Sour beers have soared in popularity over the last few years with many craft breweries releasing almost endless recipes of Craft Sour Beers. Yet, the traditional sour beer style has actually been around for centuries. Keep reading to learn all about sour beer.
Sour Beer - 101
Many craft beer enthusiasts have sipped and savored a refreshing sour beer, but what tends to happen is drinkers adopt a certain “bias” towards sour beers. Haters of this beer style write it off after one or two tries and even sour lovers tend to narrow their scope to only a few craft sours they love.
The brilliance of this beer style is that it is actually a broad-reaching category of beer that encompasses a variety of styles and brewing techniques. So, the phrase “once you’ve tried one, you’ve tried them all” definitely does not apply.
So you want to drink a Sour Beer
Almost any beer style can be turned into a “sour” but the traditional sour beer styles tend to be the most popular for craft breweries to experiment with. The result, a plethora of sour options for craft beer enthusiasts to sample and enjoy.
Before we shed some light on the types of sour beer styles, take a read below on how this tricky beers actually come to be.
Where did the ipa come from?
The Sour, thought to have originated from Belgium in the mid 1800s, is a tricky beer to brew and requires a certain finesse. These beers are fermented using a unique strain of yeast. Without diving too deep into the biology and chemistry of the brewing process, this yeast strain (an enemy to winemakers) is actually a dear friend to sour beer brewers as it is responsible for adding acidity level to the beer, which results in the sour profile.
The Sour Beer style takes time to brew as recipes typically tend to use blends of different batches to get that perfect flavour. Also, an added hurdle, the yeast cells of the sour beer can actually contaminate other “clean batch” beer so breweries have to be careful when concocting new sours, as not to sacrifice their other brews. Although it may be a tricky brew, the time and effort is definitely worth it!
AMERICAN STYLE SOUR
Style guidelines for the American-Style sour few are far between as craft brewers continue to write and rewrite the rules for what qualifies as an American-Style Sour. Most recipes use traditional sour styles as a starting point but then it’s anything goes. You’ll have to keep exploring to get a solid grasp on these beers.
This traditional German-Style sour wheat beer is a trendy beer style at the moment. Lot’s of craft brewers are flexing their brew muscles and releasing unique and intriguing gose craft beers.
Another popular sour style, the Berliner Weisse originated in Germany but has become hugely popular in North America. Typically low in alcohol, these sours give a clean and fruity flavor that don’t pack as much of a punch as some other sour styles.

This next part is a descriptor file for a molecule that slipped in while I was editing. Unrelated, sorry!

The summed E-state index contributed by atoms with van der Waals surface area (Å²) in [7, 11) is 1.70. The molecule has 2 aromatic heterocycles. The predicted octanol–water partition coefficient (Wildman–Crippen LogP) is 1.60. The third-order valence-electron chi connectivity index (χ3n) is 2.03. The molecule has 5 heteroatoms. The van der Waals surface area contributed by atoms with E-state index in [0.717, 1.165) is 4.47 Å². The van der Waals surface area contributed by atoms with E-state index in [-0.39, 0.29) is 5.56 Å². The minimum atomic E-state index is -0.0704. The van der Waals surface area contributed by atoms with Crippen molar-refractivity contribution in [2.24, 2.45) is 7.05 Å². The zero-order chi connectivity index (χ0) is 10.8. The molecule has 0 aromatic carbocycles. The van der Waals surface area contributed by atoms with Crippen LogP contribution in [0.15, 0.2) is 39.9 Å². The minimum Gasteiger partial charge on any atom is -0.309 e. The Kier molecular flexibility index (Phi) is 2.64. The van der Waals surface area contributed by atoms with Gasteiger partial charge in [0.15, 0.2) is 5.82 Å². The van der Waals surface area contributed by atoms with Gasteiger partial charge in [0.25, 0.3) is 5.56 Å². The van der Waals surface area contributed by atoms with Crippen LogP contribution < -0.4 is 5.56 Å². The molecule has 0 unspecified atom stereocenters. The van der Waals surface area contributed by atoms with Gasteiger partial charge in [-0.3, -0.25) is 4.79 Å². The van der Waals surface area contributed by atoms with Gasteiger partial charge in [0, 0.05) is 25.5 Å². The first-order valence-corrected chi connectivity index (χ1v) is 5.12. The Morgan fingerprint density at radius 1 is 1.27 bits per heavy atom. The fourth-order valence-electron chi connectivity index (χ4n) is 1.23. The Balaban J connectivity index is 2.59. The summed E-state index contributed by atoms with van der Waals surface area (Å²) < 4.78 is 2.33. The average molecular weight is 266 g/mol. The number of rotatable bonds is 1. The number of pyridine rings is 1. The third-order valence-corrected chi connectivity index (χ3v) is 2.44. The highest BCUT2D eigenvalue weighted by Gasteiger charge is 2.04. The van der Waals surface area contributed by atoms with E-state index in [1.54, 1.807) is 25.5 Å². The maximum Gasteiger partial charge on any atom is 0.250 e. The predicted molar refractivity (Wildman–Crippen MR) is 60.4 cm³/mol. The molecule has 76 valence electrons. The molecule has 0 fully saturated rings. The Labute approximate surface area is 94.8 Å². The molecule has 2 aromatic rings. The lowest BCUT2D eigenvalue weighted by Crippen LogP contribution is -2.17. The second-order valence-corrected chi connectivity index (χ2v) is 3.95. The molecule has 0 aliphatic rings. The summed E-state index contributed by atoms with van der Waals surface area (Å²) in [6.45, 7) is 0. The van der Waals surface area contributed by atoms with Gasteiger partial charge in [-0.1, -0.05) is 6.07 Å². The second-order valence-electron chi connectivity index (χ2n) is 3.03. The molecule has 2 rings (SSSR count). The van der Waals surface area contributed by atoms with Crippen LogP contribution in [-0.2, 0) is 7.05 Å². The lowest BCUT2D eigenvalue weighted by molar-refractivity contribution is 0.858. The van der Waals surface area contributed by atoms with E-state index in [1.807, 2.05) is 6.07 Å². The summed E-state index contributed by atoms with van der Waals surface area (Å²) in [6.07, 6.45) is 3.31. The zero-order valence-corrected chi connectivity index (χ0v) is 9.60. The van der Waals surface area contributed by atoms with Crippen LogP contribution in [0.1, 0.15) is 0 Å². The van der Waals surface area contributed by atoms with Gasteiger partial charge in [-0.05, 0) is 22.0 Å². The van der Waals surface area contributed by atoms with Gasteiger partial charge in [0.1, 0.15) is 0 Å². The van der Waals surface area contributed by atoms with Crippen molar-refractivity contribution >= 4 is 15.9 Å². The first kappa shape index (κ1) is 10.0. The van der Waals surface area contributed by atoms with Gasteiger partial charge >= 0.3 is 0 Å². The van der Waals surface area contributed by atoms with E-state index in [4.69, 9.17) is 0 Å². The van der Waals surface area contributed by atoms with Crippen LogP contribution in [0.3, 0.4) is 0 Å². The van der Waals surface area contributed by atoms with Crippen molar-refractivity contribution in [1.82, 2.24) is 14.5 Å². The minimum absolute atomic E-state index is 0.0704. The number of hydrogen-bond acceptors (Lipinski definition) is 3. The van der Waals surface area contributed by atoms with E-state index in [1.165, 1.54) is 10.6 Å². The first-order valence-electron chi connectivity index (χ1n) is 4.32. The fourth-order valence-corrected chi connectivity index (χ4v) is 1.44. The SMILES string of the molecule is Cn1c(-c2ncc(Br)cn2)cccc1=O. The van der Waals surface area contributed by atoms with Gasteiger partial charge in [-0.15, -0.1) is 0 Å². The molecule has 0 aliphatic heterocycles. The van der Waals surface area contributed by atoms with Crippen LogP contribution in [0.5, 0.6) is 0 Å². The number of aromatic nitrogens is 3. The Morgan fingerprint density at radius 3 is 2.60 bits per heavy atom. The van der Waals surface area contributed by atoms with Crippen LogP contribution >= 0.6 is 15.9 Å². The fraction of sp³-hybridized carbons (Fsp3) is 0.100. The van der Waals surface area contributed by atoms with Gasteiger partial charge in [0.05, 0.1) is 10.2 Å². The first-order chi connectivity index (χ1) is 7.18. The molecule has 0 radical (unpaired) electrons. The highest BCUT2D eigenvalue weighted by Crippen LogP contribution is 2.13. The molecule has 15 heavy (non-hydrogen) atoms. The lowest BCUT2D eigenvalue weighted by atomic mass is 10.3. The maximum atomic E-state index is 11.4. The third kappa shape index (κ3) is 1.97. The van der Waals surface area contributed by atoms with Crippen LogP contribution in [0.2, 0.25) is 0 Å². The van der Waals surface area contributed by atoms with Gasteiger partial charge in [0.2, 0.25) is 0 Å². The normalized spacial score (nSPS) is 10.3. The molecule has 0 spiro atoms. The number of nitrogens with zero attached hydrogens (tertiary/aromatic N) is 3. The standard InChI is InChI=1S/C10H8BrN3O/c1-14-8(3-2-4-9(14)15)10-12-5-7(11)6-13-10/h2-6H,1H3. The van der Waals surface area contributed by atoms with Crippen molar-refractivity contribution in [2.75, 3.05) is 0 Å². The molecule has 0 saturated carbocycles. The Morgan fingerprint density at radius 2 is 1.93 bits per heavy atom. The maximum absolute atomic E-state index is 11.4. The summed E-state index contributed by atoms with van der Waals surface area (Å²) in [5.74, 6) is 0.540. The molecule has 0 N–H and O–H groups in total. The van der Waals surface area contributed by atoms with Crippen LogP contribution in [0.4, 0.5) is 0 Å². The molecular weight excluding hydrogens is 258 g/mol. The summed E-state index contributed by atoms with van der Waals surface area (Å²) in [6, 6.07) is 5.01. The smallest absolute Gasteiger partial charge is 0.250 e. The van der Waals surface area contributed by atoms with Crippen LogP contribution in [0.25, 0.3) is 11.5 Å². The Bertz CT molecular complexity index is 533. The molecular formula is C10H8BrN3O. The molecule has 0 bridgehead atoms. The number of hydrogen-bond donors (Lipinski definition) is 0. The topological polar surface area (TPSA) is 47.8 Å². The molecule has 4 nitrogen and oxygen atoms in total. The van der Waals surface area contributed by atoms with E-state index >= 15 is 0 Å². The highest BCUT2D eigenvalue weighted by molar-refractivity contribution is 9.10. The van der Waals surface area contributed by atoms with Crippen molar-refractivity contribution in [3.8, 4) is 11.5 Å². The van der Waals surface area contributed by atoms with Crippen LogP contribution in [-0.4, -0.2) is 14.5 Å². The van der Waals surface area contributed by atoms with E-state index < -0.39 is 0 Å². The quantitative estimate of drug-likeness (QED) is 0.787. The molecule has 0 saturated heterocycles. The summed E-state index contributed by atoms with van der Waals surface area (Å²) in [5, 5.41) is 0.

Sour Lambics are the most common type of sours and are perfect for newbie sour beer drinkers. These beers take on the colour of the fruit that is added to the brew and can vary in terms of “sour level”. If you’re ready to dive into sours, this is a great starting point.
FLANDERS RED ALE (BELGIAN STYLE FLANDERS)
This style of sour gets its distinct red colour from speciality malts added to the base beer and a long fermentation process in oak barrels. This sour style is a timeless classic and one you don’t want to miss.
FLANDERS BROWN (OUD BRUIN)
A cousin to the Flanders Red Ale, Flanders Brown’s are typically less fruit-forward are aged in stainless steel barrels, compared to wooden barrels. These tend to be more popular in their home country and are a bit harder to find in Canada and the US.
All you need to know about Sour Beers
Sour beer, though one of the oldest types of beer in history, is known today mostly for its popularity amongst craft brewers. Before pasteurization and sterilization were entirely understood, most beers was somewhat sour, though that might not have been entirely intentional. Today, Sour beers are crafted to be tart, fruity, inventive, and highly experimental.
The easy answer, bacteria.
The more complex answer, sour beers are primarily influenced by two types of bacteria and one type of yeast. The bacterias, lactobacillus and pediococcus, turns sugars into lactic acid and add acidity. Fun fact – these bacteria are the same that give yogurt its slightly sour taste!
The yeast, Brettanomyces, in sour beers is typically considered “a beer ruiner”. But with a bit of brewing finesse, it can make add a balancing layer of earthiness (and sour) to a beer.
These days? Pop into almost any craft brewery and you’ll find at least one type of sour beer! These are one of the most popular beer styles to experiment with amongst craft brewers so you won’t have to look far to find a sour beer to try.
Check out our brewery pages or our explore posts to for some great recommendations for Craft Breweries to try!